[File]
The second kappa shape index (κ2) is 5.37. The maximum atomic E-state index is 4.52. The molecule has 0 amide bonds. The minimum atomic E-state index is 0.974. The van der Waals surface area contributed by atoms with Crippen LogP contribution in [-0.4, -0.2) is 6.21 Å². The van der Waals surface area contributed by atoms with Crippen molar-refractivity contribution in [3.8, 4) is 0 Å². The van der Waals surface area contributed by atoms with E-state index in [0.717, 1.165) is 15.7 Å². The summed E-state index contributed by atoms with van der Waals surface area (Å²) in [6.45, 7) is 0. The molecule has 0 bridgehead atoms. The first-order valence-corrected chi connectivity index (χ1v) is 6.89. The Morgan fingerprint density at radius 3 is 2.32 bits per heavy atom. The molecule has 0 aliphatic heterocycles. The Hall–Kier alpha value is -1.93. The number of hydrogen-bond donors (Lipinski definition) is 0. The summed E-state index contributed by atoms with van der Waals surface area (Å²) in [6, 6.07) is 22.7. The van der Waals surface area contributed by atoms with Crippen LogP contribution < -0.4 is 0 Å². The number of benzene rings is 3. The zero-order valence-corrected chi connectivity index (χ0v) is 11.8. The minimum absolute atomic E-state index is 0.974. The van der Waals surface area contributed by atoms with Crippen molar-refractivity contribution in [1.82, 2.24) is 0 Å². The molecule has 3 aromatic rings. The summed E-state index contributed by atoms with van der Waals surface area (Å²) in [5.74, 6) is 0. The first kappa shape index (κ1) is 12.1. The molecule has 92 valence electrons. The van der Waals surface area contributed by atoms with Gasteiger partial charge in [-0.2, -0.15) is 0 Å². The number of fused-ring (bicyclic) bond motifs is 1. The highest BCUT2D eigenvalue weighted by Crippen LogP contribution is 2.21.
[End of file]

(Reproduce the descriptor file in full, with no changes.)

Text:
The second kappa shape index (κ2) is 5.37. The maximum atomic E-state index is 4.52. The molecule has 0 amide bonds. The minimum atomic E-state index is 0.974. The van der Waals surface area contributed by atoms with Crippen LogP contribution in [-0.4, -0.2) is 6.21 Å². The van der Waals surface area contributed by atoms with Crippen molar-refractivity contribution in [3.8, 4) is 0 Å². The van der Waals surface area contributed by atoms with E-state index in [0.717, 1.165) is 15.7 Å². The summed E-state index contributed by atoms with van der Waals surface area (Å²) in [6.45, 7) is 0. The molecule has 0 bridgehead atoms. The first-order valence-corrected chi connectivity index (χ1v) is 6.89. The Morgan fingerprint density at radius 3 is 2.32 bits per heavy atom. The molecule has 0 aliphatic heterocycles. The Hall–Kier alpha value is -1.93. The number of hydrogen-bond donors (Lipinski definition) is 0. The summed E-state index contributed by atoms with van der Waals surface area (Å²) in [6, 6.07) is 22.7. The van der Waals surface area contributed by atoms with Crippen LogP contribution < -0.4 is 0 Å². The number of benzene rings is 3. The zero-order valence-corrected chi connectivity index (χ0v) is 11.8. The minimum absolute atomic E-state index is 0.974. The van der Waals surface area contributed by atoms with Crippen molar-refractivity contribution in [1.82, 2.24) is 0 Å². The molecule has 3 aromatic rings. The summed E-state index contributed by atoms with van der Waals surface area (Å²) in [5.74, 6) is 0. The first kappa shape index (κ1) is 12.1. The molecule has 92 valence electrons. The van der Waals surface area contributed by atoms with Gasteiger partial charge in [-0.2, -0.15) is 0 Å². The number of fused-ring (bicyclic) bond motifs is 1. The highest BCUT2D eigenvalue weighted by Crippen LogP contribution is 2.21.